Have a nice week!

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    1. We use courgettes in all sorts of ways Nadezda and have collected some ideas on this page we also ear them raw in salad.

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  6. It all looks gorgeous and your flowers beautiful. Enjoy it all, dee :-)

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  7. Oh yum...those figs look incredible. I'm with everyone else...that would definitely not constitute a lull in my books. I would love to have one bed just for cutting flowers - probably won't be anytime soon, but one day I'll get there.

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    1. The bed is really just a hotch potch of annuals, Margaret some make better cutting material than others.

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  8. It must be nice to have a cutting garden. My yard is so small, if I cut my flowers, there wouldn't be any left to make the yard pretty.

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    1. We don't cut flowers from the garden, Daphne just the plot

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  9. That's very good harvest of berries and vegetables! flower cutting will be really great in house! So lovely flowers!

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    1. Thank you Malar they perfume the house too;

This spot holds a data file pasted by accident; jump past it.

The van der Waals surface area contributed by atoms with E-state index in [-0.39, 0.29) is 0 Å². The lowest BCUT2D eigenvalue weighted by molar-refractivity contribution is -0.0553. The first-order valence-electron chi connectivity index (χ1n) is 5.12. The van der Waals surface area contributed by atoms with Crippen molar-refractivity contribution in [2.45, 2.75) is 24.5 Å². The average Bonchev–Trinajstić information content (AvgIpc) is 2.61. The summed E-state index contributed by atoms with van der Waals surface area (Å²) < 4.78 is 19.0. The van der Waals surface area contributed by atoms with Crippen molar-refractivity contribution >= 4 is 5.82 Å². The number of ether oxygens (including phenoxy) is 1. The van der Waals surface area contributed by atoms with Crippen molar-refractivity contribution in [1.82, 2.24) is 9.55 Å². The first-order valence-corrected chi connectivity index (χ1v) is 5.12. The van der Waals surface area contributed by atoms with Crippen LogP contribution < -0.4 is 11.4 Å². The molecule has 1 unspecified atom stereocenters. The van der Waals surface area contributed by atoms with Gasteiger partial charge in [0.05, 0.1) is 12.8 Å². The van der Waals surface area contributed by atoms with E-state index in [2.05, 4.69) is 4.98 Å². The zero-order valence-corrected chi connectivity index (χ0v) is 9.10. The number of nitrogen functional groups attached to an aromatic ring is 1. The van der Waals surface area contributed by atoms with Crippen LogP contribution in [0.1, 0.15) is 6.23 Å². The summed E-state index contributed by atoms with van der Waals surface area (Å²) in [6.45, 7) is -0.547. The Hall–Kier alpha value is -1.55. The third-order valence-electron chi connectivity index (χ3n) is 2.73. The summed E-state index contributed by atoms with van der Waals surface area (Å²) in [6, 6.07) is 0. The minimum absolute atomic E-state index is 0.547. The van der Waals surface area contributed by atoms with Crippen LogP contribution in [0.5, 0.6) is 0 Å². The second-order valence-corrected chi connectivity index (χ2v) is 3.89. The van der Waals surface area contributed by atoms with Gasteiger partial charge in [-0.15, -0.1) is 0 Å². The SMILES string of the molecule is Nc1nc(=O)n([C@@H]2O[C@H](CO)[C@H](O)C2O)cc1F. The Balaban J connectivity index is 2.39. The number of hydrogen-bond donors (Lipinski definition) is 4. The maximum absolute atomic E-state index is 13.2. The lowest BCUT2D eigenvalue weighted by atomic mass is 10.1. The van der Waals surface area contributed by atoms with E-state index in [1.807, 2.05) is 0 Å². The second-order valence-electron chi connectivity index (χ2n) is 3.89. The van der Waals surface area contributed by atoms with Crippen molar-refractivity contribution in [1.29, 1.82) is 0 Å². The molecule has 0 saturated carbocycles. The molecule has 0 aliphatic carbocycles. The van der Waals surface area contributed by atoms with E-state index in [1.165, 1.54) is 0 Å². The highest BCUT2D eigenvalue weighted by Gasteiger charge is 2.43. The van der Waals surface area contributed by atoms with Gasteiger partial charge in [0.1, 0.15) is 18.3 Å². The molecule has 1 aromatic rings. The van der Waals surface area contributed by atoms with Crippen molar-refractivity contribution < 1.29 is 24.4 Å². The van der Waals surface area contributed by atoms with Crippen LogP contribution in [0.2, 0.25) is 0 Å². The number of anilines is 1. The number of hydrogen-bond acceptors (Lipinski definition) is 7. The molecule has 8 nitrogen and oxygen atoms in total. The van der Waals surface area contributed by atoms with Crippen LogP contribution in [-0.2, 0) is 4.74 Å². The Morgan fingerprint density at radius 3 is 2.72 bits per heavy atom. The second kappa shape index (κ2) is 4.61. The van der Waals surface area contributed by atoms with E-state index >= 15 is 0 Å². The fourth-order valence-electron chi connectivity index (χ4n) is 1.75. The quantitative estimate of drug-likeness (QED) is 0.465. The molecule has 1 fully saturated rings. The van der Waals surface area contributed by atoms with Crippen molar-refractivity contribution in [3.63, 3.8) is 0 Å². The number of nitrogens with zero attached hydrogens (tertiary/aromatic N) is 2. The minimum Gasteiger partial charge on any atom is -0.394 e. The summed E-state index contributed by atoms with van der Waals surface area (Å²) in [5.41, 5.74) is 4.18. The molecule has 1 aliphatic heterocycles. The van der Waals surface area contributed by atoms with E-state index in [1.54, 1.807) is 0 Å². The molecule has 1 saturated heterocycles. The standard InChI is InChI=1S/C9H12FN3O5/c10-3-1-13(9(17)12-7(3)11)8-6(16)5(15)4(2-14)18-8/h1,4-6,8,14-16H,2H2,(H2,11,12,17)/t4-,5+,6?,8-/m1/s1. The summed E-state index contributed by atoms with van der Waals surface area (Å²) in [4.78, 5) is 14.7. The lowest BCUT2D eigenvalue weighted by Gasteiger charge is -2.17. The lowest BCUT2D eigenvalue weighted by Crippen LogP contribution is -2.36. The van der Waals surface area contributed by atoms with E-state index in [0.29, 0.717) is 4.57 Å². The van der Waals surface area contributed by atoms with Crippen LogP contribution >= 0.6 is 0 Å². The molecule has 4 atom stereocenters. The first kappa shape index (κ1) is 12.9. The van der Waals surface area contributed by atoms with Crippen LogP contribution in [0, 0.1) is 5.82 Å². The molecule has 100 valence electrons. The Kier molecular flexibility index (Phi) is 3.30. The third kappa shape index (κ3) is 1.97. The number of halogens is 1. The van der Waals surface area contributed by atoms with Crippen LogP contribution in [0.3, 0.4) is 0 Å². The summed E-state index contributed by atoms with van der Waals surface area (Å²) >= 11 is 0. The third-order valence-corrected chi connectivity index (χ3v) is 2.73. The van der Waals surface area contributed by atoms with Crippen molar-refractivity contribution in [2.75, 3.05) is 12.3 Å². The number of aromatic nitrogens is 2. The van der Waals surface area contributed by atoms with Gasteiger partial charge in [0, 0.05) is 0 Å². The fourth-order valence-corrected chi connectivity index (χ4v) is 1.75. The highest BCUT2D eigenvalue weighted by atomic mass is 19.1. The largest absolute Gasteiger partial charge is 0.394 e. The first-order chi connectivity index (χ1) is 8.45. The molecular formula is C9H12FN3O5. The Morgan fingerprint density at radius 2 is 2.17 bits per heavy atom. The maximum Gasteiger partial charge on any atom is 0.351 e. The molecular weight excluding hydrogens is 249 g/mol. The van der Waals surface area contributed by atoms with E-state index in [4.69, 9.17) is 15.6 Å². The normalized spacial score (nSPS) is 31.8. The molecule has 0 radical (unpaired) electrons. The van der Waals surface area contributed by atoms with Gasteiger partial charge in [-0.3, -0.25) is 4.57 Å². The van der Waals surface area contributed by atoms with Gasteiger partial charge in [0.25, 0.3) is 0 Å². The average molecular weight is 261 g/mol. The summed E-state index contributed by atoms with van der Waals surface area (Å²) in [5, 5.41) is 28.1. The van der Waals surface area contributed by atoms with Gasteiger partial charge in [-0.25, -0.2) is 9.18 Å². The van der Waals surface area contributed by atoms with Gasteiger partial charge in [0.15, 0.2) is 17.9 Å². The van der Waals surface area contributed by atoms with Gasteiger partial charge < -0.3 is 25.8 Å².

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  10. Hi Sue, lots of lovely produce to enjoy - those are the sort of photos I look at in November for some inspiration! They are the best bits of gardening!
    I look forward to your views on sweet peas, as I am always looking for good varieties to try . Do you grow any in the greenhouse for early flowers ? I don't , but was reading about it on another blog, and wondering whether to try it.

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    1. I don't grow in the greenhouse, Jane the greenhouse is filled up as it is. So far Noel Sutton in a favourite. It would be interesting to hear of other peoples favourites wouldn't it?

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  11. I'm very impressed with your cutting flowers Sue, it's something I've not mastered just yet despite committing my PT to it this year lol.
    As for those figs - yum, yum yum :) I've bought my fig trees out into the garden for the last couple of years so they don't really produce Figs at the right time to ripen but when I grew them in the PT they ripened and tasted lovely. Surprisingly I have always thought I hated Figs, didn't realise I liked them until I tasted one in my PT.

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    1. I was like you - I too thought that I didn't like figs. Is your fig likely to find its way back into the PT?

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  12. A few more figs? Lucky you! I haven't had one....I am out of broad beans too, I just love them boiled for a few minutes then eaten with with salt and pepper....Your harvests are inspiring, as always, and like you I cut sweet william back and didn't gain a single new bud or flower...xxx

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    1. The sweet Williams were worth a try Dina

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  13. I like your annual flower bed, so colorful!

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  14. Hehe, your lulls are like Daphne's - still a great harvest! I didn't have any luck with peas this year (slugs), I think I'll wait to try again next year.

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  15. We do sow the peas very thickly, Lou which increase our odds.